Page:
Sunday, October 08, 2006

Learning to Walk

When I first moved to New Zealand, there were several things I needed to learn in order to fit into Kiwi society. Some were small, some not so small, and some were important enough to learn quickly. Among this sort were New Zealand spellings and the metric system.

In my part of the publishing industry, creating ads and editorial layouts primarily for newspapers, it’s a pretty good idea to be able to use and spell words correctly. Doing this in New Zealand meant using their spellings, of course, which are mostly the same as Britain but with a few exceptions, including the use of many Māori words.

I was generally able to adapt to this pretty quickly, except sometimes I’d revert to “check” instead of “cheque”. I have no idea why that one word would be so hard.

Adapting to the metric system was easy for weights and measures, a little more difficult for temperature. If someone told me it was 21 outside, I had no idea if that meant it was time to bundle up or strip off.

With both language and metrics, it soon dawned on me that the only way to learn them and make them second nature was to just completely switch and not be tempted to make any conversions. This was hardest for me with those temperatures until I remembered that when I was a kid, early each spring my mother would have me draw a thermometer on paper, with various temperatures indicating what weight of coat I was to wear.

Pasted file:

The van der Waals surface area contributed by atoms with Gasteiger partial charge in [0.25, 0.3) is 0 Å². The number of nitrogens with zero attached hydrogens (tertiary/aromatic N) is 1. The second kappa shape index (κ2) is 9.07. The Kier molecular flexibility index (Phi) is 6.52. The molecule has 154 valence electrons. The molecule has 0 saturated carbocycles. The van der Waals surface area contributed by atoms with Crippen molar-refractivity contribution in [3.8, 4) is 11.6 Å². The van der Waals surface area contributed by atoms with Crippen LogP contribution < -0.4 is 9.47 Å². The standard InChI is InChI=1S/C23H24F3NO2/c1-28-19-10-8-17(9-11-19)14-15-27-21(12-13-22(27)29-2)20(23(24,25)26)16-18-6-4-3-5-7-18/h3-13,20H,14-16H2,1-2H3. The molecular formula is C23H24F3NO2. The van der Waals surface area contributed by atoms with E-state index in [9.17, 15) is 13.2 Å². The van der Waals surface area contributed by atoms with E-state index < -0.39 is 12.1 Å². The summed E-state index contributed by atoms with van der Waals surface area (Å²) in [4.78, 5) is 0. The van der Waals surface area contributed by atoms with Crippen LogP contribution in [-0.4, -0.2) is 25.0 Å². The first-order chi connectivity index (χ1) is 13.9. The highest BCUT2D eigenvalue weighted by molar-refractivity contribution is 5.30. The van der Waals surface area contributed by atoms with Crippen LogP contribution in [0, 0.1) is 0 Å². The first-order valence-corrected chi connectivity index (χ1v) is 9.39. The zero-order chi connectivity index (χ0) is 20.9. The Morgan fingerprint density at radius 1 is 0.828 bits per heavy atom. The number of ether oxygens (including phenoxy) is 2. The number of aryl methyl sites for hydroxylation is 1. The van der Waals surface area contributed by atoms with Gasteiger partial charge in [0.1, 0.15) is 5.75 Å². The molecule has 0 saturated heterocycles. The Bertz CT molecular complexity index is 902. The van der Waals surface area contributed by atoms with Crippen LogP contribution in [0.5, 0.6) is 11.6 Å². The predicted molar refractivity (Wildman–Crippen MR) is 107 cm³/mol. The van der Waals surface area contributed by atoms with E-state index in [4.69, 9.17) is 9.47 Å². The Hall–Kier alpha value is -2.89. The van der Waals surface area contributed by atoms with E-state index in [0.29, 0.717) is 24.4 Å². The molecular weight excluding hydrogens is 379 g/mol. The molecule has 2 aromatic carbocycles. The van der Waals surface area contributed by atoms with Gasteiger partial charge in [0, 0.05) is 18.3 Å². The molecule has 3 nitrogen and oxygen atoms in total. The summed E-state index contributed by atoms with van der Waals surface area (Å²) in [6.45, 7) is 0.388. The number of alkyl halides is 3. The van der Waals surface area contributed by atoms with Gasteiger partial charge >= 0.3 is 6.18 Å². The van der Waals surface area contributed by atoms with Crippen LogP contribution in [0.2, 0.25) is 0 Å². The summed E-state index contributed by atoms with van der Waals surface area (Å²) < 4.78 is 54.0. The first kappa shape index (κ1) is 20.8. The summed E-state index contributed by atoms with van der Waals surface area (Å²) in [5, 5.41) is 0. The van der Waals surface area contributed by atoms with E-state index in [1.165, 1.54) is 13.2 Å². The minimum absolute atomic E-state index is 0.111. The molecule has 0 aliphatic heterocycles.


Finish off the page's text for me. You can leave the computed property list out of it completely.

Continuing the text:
I didn’t make an adult version of that thermometer, but the memory of it helped me to realise that there once was a time when I didn’t know how American temperatures felt, either. Eventually, I did learn them, and so I knew that eventually I’d learn what metric temperatures would feel like, too. And I have.

So in some ways, learning to live in another culture has been like learning to walk all over again, though hardly that dramatic. The point is that things I once took for granted—like spelling or knowing what jacket, if any, would match the temperature—had to be learned all over again.

There were other things I needed to do—learning to drive on the left hand side of the road being hardest of those—and I’ll talk about them and my coping strategies in future posts. But if I could say one thing to my newly-arrived self, or any other new expat, it would be this: Relax. The things that seem so foreign at first will eventually become everyday and familiar. Just give yourself time and cut yourself some slack. And remember, you’ve got to learn to walk before you can run.

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